Builders can also find excellent, sustainably-made construction materials. Take Hempcrete, for example, which is made from hemp, lime, and water. Hemp is a water-efficient plant that can be grown without chemicals, and when it’s mixed with lime, it creates a natural concrete with insulating benefits. It’s naturally mould-proof and termite proof, so you can feel good about using it.
FireCrunch is another great example. It’s an Australian owned company that manufactures cladding material that is specifically designed for bushfire-prone areas. It’s made from a non-toxic fibre composite mix that contains magnesium oxide, which acts as a deterrent to termites and other insects.
However, nothing adds character to a build quite like recycled products - and we’re not saying you have to fill the home with furniture made from pallets. Salvaged timber such as our Reclaimed Barn Oak, bricks, doors, and even glass can add unique and stylish touches not just in construction, but home decor. It’s definitely worth keeping an eye on Facebook Marketplace, Gumtree, and eBay for bargains. Who knows what you’ll find? Reusing and recycling products in creative new ways is a great way to be green.
Product pictured above: RECM2025 Reclaimed Barn Oak
3. Optimise the airflow
Airflow might seem like a given. All you need to do is open up the windows and occasionally allow the home to vent, right? Well, that’s a good start - especially when there’s a cool breeze at the end of a hot summer day - but there’s much more you can do to reduce the home’s carbon footprint.
When you’re planning the home, or the renovations, consider the orientation and the layout. This is relevant when you’re deciding on things like verandas and eaves, which are a great way to strategically create shade, so you can minimise the summer sun and maximise the winter warmth. Think about local weather patterns, so you can position windows in a way that will allow breezes to naturally cool the home instead of relying solely on air-conditioning systems. You can also advise the owner to plant deciduous trees, which block light when it’s hot and filter it through when it’s cold.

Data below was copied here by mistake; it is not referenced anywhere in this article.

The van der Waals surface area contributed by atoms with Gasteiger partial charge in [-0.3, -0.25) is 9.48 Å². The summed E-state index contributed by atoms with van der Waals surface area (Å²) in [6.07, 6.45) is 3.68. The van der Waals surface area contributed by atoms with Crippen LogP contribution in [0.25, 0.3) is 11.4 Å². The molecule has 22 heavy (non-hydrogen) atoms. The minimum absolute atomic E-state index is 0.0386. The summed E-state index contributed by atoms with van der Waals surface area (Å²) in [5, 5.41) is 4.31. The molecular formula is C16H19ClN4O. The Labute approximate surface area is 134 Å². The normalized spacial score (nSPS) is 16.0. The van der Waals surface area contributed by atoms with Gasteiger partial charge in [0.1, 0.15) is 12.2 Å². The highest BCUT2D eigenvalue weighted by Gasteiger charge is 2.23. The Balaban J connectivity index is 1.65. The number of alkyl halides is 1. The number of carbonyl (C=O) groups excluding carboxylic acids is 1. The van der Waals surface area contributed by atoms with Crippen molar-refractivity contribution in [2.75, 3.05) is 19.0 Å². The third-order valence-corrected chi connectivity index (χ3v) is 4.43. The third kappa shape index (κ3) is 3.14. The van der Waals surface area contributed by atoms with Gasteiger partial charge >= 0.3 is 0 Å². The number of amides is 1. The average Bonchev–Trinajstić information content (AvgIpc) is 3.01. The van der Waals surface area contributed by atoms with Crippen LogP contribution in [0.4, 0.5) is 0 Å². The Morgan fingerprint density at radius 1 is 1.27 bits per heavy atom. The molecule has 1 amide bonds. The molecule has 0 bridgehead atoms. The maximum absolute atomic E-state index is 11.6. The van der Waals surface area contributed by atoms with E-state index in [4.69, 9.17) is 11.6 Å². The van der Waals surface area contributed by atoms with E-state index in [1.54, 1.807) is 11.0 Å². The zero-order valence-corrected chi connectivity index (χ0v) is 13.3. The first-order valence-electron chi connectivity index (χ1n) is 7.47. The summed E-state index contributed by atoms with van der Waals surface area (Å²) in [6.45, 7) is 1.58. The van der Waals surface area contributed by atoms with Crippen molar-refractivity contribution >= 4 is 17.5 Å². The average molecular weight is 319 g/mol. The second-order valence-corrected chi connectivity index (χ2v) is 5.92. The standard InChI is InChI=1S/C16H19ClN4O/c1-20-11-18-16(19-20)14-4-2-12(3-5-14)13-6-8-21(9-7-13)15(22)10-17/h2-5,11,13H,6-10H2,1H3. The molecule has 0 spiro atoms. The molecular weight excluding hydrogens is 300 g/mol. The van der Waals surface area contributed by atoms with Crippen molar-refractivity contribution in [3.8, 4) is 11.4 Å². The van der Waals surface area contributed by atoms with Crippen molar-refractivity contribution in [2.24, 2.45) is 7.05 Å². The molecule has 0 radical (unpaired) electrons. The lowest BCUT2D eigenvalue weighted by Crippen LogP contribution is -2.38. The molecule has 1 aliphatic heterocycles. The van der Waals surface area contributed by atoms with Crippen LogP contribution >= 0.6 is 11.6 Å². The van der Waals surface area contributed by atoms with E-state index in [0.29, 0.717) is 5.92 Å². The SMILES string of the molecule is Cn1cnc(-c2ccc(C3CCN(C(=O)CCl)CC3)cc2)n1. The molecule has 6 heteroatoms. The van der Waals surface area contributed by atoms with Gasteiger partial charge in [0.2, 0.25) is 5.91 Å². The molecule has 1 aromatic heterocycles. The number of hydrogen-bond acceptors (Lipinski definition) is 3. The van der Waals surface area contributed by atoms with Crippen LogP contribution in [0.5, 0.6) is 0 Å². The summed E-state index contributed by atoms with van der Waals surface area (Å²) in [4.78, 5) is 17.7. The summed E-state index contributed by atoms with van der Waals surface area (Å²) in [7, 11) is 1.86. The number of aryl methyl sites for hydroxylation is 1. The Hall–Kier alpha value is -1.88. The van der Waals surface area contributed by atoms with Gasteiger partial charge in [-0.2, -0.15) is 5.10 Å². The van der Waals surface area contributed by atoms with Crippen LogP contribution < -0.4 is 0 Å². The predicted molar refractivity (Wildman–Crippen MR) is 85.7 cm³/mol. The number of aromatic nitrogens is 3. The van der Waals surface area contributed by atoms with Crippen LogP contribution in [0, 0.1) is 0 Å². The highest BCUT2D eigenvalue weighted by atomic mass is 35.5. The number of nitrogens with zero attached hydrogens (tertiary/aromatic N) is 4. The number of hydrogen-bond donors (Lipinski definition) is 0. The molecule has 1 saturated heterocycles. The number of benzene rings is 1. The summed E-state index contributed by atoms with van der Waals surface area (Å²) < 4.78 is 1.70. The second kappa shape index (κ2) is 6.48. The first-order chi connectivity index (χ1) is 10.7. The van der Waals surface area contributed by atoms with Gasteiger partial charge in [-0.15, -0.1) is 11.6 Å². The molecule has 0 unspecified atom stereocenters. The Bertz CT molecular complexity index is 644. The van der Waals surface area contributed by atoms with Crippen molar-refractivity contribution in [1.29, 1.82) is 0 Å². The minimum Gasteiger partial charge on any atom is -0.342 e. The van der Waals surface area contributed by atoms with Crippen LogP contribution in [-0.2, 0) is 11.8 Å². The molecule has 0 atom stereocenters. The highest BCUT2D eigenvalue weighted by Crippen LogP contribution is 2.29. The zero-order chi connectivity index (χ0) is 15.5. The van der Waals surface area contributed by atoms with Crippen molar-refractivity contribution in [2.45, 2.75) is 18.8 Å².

It’s really important to make sure the home is properly insulated and sealed. A little research in the design phase can save the owner a lot down the road, and make the home much more comfortable. Earthwool, by Knauf Insulation, is a type of glass wool insulation with GreenTag’s GreenRate Level. It’s made from recycled glass, with natural colouring, and is packed as sustainably as possible.
Product pictured above: HW3622 Blanco Venture Plank
4. Think about water use
All environmentally-friendly home designs in Australia will inevitably aim to be as conservative with water as possible. Choosing water-efficient toilets and showers is easy, thanks to the federal government’s Water Efficiency Labelling and Standards (WELS) scheme. It requires vendors to provide labels that indicate how much water a product uses per minute, allowing you to compare and contrast fittings until you find something that is both stylish and environmentally-friendly.
You can also install a rainwater tank to provide water for the garden, as well as tasks like laundry, or you can talk to a plumber about saving the greywater. Water is a precious resource, but the good news is there are lots of ways to cut down on water bills and make it stretch as far as possible.
Complete your eco-friendly home design with a Havwoods engineered timber floor
If you’re searching for eco-friendly engineered timber flooring, cladding or wall panelling, look no further than Havwoods.
As an alternative, we’re offering virtual showroom appointments, which means you can visit Havwoods from the comfort of your home or office.